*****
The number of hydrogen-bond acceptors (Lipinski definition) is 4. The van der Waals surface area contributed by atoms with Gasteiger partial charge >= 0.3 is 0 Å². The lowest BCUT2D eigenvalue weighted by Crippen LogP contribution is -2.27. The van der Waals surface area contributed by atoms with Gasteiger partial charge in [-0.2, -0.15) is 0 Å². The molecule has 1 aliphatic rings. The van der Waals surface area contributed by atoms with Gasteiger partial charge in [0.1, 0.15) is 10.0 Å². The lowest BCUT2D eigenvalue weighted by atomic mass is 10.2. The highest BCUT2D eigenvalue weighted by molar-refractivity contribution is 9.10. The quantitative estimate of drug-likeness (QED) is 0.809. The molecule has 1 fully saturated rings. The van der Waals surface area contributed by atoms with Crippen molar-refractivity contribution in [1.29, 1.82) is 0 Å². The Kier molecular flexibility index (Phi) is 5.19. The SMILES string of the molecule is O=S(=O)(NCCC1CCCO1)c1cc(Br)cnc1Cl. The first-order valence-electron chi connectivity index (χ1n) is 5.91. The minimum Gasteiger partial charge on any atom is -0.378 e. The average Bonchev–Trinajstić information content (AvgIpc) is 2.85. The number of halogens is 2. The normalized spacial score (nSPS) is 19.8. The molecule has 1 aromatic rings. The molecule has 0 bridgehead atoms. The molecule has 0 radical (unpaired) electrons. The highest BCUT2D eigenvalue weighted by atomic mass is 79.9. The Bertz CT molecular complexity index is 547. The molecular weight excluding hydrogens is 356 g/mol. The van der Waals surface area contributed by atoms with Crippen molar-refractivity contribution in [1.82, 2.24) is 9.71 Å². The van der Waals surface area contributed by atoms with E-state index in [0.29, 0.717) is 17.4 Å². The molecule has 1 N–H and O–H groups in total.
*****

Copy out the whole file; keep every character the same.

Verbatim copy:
The number of hydrogen-bond acceptors (Lipinski definition) is 4. The van der Waals surface area contributed by atoms with Gasteiger partial charge >= 0.3 is 0 Å². The lowest BCUT2D eigenvalue weighted by Crippen LogP contribution is -2.27. The van der Waals surface area contributed by atoms with Gasteiger partial charge in [-0.2, -0.15) is 0 Å². The molecule has 1 aliphatic rings. The van der Waals surface area contributed by atoms with Gasteiger partial charge in [0.1, 0.15) is 10.0 Å². The lowest BCUT2D eigenvalue weighted by atomic mass is 10.2. The highest BCUT2D eigenvalue weighted by molar-refractivity contribution is 9.10. The quantitative estimate of drug-likeness (QED) is 0.809. The molecule has 1 fully saturated rings. The van der Waals surface area contributed by atoms with Crippen molar-refractivity contribution in [1.29, 1.82) is 0 Å². The Kier molecular flexibility index (Phi) is 5.19. The SMILES string of the molecule is O=S(=O)(NCCC1CCCO1)c1cc(Br)cnc1Cl. The first-order valence-electron chi connectivity index (χ1n) is 5.91. The minimum Gasteiger partial charge on any atom is -0.378 e. The average Bonchev–Trinajstić information content (AvgIpc) is 2.85. The number of halogens is 2. The normalized spacial score (nSPS) is 19.8. The molecule has 1 aromatic rings. The molecule has 0 bridgehead atoms. The molecule has 0 radical (unpaired) electrons. The highest BCUT2D eigenvalue weighted by atomic mass is 79.9. The Bertz CT molecular complexity index is 547. The molecular weight excluding hydrogens is 356 g/mol. The van der Waals surface area contributed by atoms with Crippen molar-refractivity contribution in [1.82, 2.24) is 9.71 Å². The van der Waals surface area contributed by atoms with E-state index in [0.29, 0.717) is 17.4 Å². The molecule has 1 N–H and O–H groups in total.